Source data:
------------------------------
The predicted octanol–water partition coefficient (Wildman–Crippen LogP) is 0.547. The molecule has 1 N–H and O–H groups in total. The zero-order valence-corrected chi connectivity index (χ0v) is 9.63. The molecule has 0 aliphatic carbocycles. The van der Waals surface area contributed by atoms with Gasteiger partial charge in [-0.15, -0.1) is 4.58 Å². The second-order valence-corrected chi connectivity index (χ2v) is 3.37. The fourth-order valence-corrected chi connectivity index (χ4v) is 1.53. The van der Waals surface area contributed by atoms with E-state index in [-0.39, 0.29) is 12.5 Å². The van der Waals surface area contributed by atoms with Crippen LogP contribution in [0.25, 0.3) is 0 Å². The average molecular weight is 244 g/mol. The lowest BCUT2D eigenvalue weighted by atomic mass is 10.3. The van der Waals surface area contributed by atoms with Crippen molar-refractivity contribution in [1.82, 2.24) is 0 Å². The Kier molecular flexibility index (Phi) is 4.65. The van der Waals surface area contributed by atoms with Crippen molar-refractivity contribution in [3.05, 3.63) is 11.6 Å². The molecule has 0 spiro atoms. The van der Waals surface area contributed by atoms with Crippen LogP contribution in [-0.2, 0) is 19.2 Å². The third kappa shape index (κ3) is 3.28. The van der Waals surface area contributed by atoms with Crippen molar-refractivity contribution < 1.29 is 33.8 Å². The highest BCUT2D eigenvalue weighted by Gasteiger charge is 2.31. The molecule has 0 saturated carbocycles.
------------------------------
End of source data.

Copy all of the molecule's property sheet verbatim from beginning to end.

The predicted octanol–water partition coefficient (Wildman–Crippen LogP) is 0.547. The molecule has 1 N–H and O–H groups in total. The zero-order valence-corrected chi connectivity index (χ0v) is 9.63. The molecule has 0 aliphatic carbocycles. The van der Waals surface area contributed by atoms with Gasteiger partial charge in [-0.15, -0.1) is 4.58 Å². The second-order valence-corrected chi connectivity index (χ2v) is 3.37. The fourth-order valence-corrected chi connectivity index (χ4v) is 1.53. The van der Waals surface area contributed by atoms with E-state index in [-0.39, 0.29) is 12.5 Å². The van der Waals surface area contributed by atoms with Crippen LogP contribution in [0.25, 0.3) is 0 Å². The average molecular weight is 244 g/mol. The lowest BCUT2D eigenvalue weighted by atomic mass is 10.3. The van der Waals surface area contributed by atoms with Crippen molar-refractivity contribution in [1.82, 2.24) is 0 Å². The Kier molecular flexibility index (Phi) is 4.65. The van der Waals surface area contributed by atoms with Crippen molar-refractivity contribution in [3.05, 3.63) is 11.6 Å². The molecule has 0 spiro atoms. The van der Waals surface area contributed by atoms with Crippen LogP contribution in [-0.2, 0) is 19.2 Å². The third kappa shape index (κ3) is 3.28. The van der Waals surface area contributed by atoms with Crippen molar-refractivity contribution < 1.29 is 33.8 Å². The highest BCUT2D eigenvalue weighted by Gasteiger charge is 2.31. The molecule has 0 saturated carbocycles.